Detox programs are available at certain clinics and medical facilities where they supervise a person’s drug withdrawal and provide supportive medications where necessary. These clinics are usually staffed with a team of doctors and nurses who have experience with addiction and drug withdrawal.
The advantage of going to a detox center is that medical assistance is readily available. A detox center will place you in comfortable surroundings where you can be assured of help in case of emergencies. These clinics also provide medications to ease some of the symptoms.
Short-Term Inpatient (Residential)
Short-term inpatient centers typically start with medical detox and are followed by a program of addiction treatment such as therapy or counseling for 30 to 90 days. These programs range from basic inpatient to luxury options, all varying in terms of their amenities and types of therapy.
These facilities usually provide 24-hour medical support and are often led by a team of counselors, clinicians, and doctors. Short-term inpatient rehab is ideal for individuals who need detoxing and therapy, but who don’t require long-term treatment.
Long-term inpatient treatment varies in length but typically ranges between 3 to 18 months. This type of rehab is best suited to individuals with long-term chronic addictions, especially those who have co-occurring mental health issues.
Depending on the severity of the addiction, long-term treatment may be a good option especially as many programs address the underlying emotional causes of one’s drug abuse.
Long-term treatment also provides an opportunity for the individual to physically withdraw from ecstasy while they focus on their mental and emotional rehabilitation.
These centers also vary in terms of their provision of amenities, which range from basic to luxury options.
Partial Hospitalization Programs (PHP)
For individuals who are seeking intensive treatment but still prefer to live at home, partial hospitalization (PHP) or day treatment programs are also available. PHP typically consists of hospital treatment 5 to 7 days a week for 4 to 8 hours per day. Like inpatient treatment, clinical staff are on hand to assist with detox, medication management, and withdrawal symptoms.
PHP also involves counseling and group therapy as well as specialized services that focus on skill-building, relapse prevention, and employment assistance.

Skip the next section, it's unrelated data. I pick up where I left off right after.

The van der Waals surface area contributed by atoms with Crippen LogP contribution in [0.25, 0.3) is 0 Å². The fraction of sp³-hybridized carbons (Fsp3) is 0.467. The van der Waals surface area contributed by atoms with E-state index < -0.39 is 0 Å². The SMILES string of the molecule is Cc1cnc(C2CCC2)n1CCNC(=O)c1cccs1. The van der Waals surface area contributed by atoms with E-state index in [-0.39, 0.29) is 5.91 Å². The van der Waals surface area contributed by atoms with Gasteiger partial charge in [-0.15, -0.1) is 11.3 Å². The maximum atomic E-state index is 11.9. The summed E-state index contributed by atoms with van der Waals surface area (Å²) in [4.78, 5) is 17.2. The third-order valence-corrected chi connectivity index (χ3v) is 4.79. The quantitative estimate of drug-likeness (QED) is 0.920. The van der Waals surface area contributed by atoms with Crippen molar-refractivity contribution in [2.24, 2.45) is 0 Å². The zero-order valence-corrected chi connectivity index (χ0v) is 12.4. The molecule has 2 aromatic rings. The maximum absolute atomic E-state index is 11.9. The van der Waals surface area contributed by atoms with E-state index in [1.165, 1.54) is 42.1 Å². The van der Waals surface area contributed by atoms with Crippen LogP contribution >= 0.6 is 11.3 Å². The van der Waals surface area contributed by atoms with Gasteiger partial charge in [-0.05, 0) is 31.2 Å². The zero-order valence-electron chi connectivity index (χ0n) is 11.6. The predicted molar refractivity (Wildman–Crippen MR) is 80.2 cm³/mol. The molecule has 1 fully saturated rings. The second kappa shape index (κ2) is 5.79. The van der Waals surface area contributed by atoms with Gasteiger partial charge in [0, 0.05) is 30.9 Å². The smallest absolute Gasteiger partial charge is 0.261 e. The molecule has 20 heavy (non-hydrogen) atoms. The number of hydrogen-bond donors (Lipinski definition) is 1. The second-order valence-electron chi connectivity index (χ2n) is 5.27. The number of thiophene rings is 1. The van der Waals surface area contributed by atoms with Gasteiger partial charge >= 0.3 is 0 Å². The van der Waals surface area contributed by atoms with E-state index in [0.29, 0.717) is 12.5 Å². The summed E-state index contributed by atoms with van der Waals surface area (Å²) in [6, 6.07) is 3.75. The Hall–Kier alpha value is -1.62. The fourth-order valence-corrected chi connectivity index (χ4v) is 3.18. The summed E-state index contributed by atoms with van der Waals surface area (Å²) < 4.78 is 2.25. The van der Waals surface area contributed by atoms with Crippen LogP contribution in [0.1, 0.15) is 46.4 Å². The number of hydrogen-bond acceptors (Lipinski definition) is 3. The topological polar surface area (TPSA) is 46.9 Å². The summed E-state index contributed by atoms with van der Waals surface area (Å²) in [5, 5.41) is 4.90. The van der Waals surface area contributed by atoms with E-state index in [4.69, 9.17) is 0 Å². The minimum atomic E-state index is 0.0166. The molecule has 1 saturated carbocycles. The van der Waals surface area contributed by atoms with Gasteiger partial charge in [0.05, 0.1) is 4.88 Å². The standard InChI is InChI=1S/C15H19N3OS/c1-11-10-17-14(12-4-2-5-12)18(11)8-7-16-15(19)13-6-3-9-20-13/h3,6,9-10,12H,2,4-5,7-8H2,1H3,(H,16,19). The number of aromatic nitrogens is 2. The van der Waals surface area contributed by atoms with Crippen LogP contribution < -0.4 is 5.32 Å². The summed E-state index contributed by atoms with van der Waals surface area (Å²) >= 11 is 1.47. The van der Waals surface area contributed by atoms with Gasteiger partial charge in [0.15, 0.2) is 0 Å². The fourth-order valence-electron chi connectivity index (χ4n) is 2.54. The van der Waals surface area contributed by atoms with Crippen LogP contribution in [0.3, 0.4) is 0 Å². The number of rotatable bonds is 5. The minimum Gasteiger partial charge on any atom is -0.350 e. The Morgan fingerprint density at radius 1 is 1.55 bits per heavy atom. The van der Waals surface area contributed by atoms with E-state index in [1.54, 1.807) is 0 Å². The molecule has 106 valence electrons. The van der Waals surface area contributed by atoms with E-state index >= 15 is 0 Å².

Intensive Outpatient Programs (IOP)
Intensive outpatient programs are less involved than partial hospitalization programs and typically take place at a treatment center or outpatient clinic. Clients receiving intensive outpatient treatment will usually visit the center 2 to 5 days per week for 2 to 4 hours per day. IOP is well suited to clients who have just completed inpatient rehab and who wish to receive intense treatment while living off-site.
The programs vary between centers, but they often involve a mixture of individual and group therapy, case management, 12-Step programs, experiential therapies, cognitive-behavioral therapies (CBT), and services that cover topics like skill-building, goal setting, and relapse prevention.
Standard Outpatient Programs
Standard outpatient programs are suited to individuals who have just completed an inpatient program and want to continue some form of therapy. Standard outpatient is also ideal for people who may be juggling other responsibilities such as work or school.
Individuals typically report to a treatment center or clinic 1 or 2 days per week. These programs can include counseling, group therapy, 12-Step groups, skills development, goal setting, and relapse prevention training.
Cold Turkey Detox
While ecstasy is less dangerous to detox from than many drugs, it is not recommended that you do it alone. Individuals who experience intense anxiety and depression during detox are at risk of psychological complications.
Detoxing from ecstasy is best done safely under medical supervision where clinicians can keep you safe and comfortable.
Ecstasy Therapy Options
During rehab, centers and clinics will provide a range of treatments such as medications, counseling, and behavioral therapies. Below are some of the more effective therapy options for ecstasy addiction.
Rehab facilities that offer dual diagnosis are often staffed with psychiatrists or clinical therapists that can diagnose and/or treat co-occurring mental health conditions. This kind of treatment is especially useful for people who have underlying issues such as depression, anxiety, and post-traumatic stress disorder (PTSD). This allows clinicians to safely address these conditions alongside withdrawal from the ecstasy itself.
Cognitive-Behavioral Therapy (CBT)
Due to the psychological effects of ecstasy withdrawal, cognitive-behavioral therapy (CBT) is one of the most effective therapies. CBT helps individuals change negative cycles of thought and behavior into more positive ones. Clients receiving CBT for addiction often learn:
- How to recognize “automatic thoughts” (i.e. dysfunctional thinking patterns and their origins)
- How to understand the behavior and motivation of others